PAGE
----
Floyd JL, Smith KP, Kumar SH, Floyd JT, Varela MF. LmrS is a multidrug efflux pump of the major facilitator superfamily from Staphylococcus aureus. Antimicrob Agents Chemother. 2010;54:5406–12.
Jarraud S, Mougel C, Thioulouse J, Lina G, Meugnier H, Forey F, et al. Relationships between Staphylococcus aureus Genetic Background, Virulence Factors, agr Groups (Alleles), and Human Disease. Infect Immun. 2002;70:631 LP–641.
Tristan A, Ying L, Bes M, Etienne J, Vandenesch F, Lina G. Use of Multiplex PCR To Identify Staphylococcus aureus Adhesins Involved in Human Hematogenous Infections. J Clin Microbiol. 2003;41:4465 LP–4467.
Bania J, Dabrowska A, Korzekwa K, Zarczynska A, Bystron J, Chrzanowska J, et al. The profiles of enterotoxin genes in Staphylococcus aureus from nasal carriers. Lett Appl Microbiol. 2006;42:315–20.
Spanamberg A, Wunder EAJ, Brayer Pereira DI, Argenta J, Cavallini Sanches EM, Valente P, et al. Diversity of yeasts from bovine mastitis in southern Brazil. Rev Iberoam Micol. 2008;25:154–6.
Tenover FC, Arbeit RD, Goering RV, Mickelsen PA, Murray BE, Persing DH, et al. Interpreting chromosomal DNA restriction patterns produced by pulsed-field gel electrophoresis: criteria for bacterial strain typing. J Clin Microbiol. 1995;33:2233–9.
Enright MC, Day NPJ, Davies CE, Peacock SJ, Spratt BG. Multilocus sequence typing for characterization of methicillin-resistant and methicillin-susceptible clones of Staphylococcus aureus. J Clin Microbiol. 2000;38:1008–15.
The authors would like to thank professor Ricardo Seiti Yamatogi from Universidade Federal de Viçosa for his collaboration in interpreting the results of PFGE.
Financial support was received from CNPq (Conselho Nacional de Desenvolvimento Científico e Tecnológico, Brasília, Brazil) in the form of research funding (inputs and equipment) and scholarships, FAPEMIG (Fundação de Amparo à Pesquisa de Minas Gerais, Belo Horizonte, Brazil)) in the form of research funding (inputs and equipment) and scholarships, and CAPES (Coordenação de Aperfeiçoamento de Pessoal de Nível Superior, Brasília, Brazil, Finance Code 001) in the form of scholarships. Maria Aparecida Scatamburlo Moreira and Mateus Matiuzzi da Costa are supported by CNPq.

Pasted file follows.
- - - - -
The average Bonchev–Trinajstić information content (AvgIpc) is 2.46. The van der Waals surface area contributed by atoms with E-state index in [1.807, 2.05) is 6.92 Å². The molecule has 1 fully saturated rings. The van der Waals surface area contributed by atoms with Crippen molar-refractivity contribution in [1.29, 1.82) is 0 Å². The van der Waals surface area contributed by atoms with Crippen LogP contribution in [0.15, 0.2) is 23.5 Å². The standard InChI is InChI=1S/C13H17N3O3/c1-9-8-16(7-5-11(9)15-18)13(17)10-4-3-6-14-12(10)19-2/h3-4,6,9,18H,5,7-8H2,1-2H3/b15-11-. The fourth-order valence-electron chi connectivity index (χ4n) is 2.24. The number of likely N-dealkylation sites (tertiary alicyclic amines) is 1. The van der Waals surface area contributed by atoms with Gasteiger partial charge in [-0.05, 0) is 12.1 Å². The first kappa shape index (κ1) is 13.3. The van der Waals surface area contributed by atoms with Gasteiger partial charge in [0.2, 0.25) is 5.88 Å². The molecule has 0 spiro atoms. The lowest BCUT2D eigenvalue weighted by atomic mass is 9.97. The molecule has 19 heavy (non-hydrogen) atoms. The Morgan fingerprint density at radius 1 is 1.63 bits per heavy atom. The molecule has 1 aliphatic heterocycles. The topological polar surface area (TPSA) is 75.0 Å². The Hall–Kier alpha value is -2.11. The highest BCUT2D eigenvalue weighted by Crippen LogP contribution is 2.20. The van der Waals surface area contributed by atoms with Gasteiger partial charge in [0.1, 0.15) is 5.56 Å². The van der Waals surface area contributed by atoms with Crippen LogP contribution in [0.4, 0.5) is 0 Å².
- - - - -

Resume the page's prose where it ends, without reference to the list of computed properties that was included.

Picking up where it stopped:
Ethics approval and consent to participate
This study was approved by the Committee of Ethics in the Use of Animals of the Universidade Federal de Viçosa, CEUA/UFV, with study number 42/2014.
Consent for publication
The authors declare that they have no competing interests.
Springer Nature remains neutral with regard to jurisdictional claims in published maps and institutional affiliations.
Rights and permissions
Open Access This article is licensed under a Creative Commons Attribution 4.0 International License, which permits use, sharing, adaptation, distribution and reproduction in any medium or format, as long as you give appropriate credit to the original author(s) and the source, provide a link to the Creative Commons licence, and indicate if changes were made. The images or other third party material in this article are included in the article's Creative Commons licence, unless indicated otherwise in a credit line to the material. If material is not included in the article's Creative Commons licence and your intended use is not permitted by statutory regulation or exceeds the permitted use, you will need to obtain permission directly from the copyright holder. To view a copy of this licence, visit http://creativecommons.org/licenses/by/4.0/. The Creative Commons Public Domain Dedication waiver (http://creativecommons.org/publicdomain/zero/1.0/) applies to the data made available in this article, unless otherwise stated in a credit line to the data.
About this article
Cite this article
Lima, M.C., de Barros, M., Scatamburlo, T.M. et al. Profiles of Staphyloccocus aureus isolated from goat persistent mastitis before and after treatment with enrofloxacin. BMC Microbiol 20, 127 (2020). https://doi.org/10.1186/s12866-020-01793-9
- Caprine mastitis
- Small ruminants